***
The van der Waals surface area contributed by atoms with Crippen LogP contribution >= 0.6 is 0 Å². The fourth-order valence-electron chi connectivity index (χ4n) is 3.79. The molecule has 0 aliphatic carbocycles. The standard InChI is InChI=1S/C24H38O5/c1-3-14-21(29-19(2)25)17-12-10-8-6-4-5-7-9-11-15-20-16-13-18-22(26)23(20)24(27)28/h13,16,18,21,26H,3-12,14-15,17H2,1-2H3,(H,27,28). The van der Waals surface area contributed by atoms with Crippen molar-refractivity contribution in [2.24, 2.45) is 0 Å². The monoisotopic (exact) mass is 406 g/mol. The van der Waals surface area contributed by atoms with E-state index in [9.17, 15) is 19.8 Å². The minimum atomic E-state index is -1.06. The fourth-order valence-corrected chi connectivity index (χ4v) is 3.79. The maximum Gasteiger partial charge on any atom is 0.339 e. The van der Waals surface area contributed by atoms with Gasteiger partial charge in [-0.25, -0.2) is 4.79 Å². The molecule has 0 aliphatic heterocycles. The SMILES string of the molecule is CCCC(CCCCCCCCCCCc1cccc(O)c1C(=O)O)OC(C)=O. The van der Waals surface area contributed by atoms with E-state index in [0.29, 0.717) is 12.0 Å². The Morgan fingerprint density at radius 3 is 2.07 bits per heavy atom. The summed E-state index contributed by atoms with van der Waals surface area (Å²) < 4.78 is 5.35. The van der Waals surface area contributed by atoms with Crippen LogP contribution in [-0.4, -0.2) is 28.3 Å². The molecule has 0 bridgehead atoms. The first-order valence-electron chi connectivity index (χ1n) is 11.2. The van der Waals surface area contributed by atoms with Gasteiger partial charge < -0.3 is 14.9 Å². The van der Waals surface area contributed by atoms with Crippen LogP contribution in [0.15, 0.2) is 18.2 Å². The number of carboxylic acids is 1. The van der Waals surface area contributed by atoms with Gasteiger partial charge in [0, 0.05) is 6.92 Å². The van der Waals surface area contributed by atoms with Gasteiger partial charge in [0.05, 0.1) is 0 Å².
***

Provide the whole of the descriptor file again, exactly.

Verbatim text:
The van der Waals surface area contributed by atoms with Crippen LogP contribution >= 0.6 is 0 Å². The fourth-order valence-electron chi connectivity index (χ4n) is 3.79. The molecule has 0 aliphatic carbocycles. The standard InChI is InChI=1S/C24H38O5/c1-3-14-21(29-19(2)25)17-12-10-8-6-4-5-7-9-11-15-20-16-13-18-22(26)23(20)24(27)28/h13,16,18,21,26H,3-12,14-15,17H2,1-2H3,(H,27,28). The van der Waals surface area contributed by atoms with Crippen molar-refractivity contribution in [2.24, 2.45) is 0 Å². The monoisotopic (exact) mass is 406 g/mol. The van der Waals surface area contributed by atoms with E-state index in [9.17, 15) is 19.8 Å². The minimum atomic E-state index is -1.06. The fourth-order valence-corrected chi connectivity index (χ4v) is 3.79. The maximum Gasteiger partial charge on any atom is 0.339 e. The van der Waals surface area contributed by atoms with Gasteiger partial charge in [-0.25, -0.2) is 4.79 Å². The molecule has 0 aliphatic heterocycles. The SMILES string of the molecule is CCCC(CCCCCCCCCCCc1cccc(O)c1C(=O)O)OC(C)=O. The van der Waals surface area contributed by atoms with E-state index in [0.29, 0.717) is 12.0 Å². The Morgan fingerprint density at radius 3 is 2.07 bits per heavy atom. The summed E-state index contributed by atoms with van der Waals surface area (Å²) < 4.78 is 5.35. The van der Waals surface area contributed by atoms with Crippen LogP contribution in [-0.4, -0.2) is 28.3 Å². The molecule has 0 bridgehead atoms. The first-order valence-electron chi connectivity index (χ1n) is 11.2. The van der Waals surface area contributed by atoms with Gasteiger partial charge < -0.3 is 14.9 Å². The van der Waals surface area contributed by atoms with Crippen LogP contribution in [0.15, 0.2) is 18.2 Å². The number of carboxylic acids is 1. The van der Waals surface area contributed by atoms with Gasteiger partial charge in [0, 0.05) is 6.92 Å². The van der Waals surface area contributed by atoms with Gasteiger partial charge in [0.05, 0.1) is 0 Å².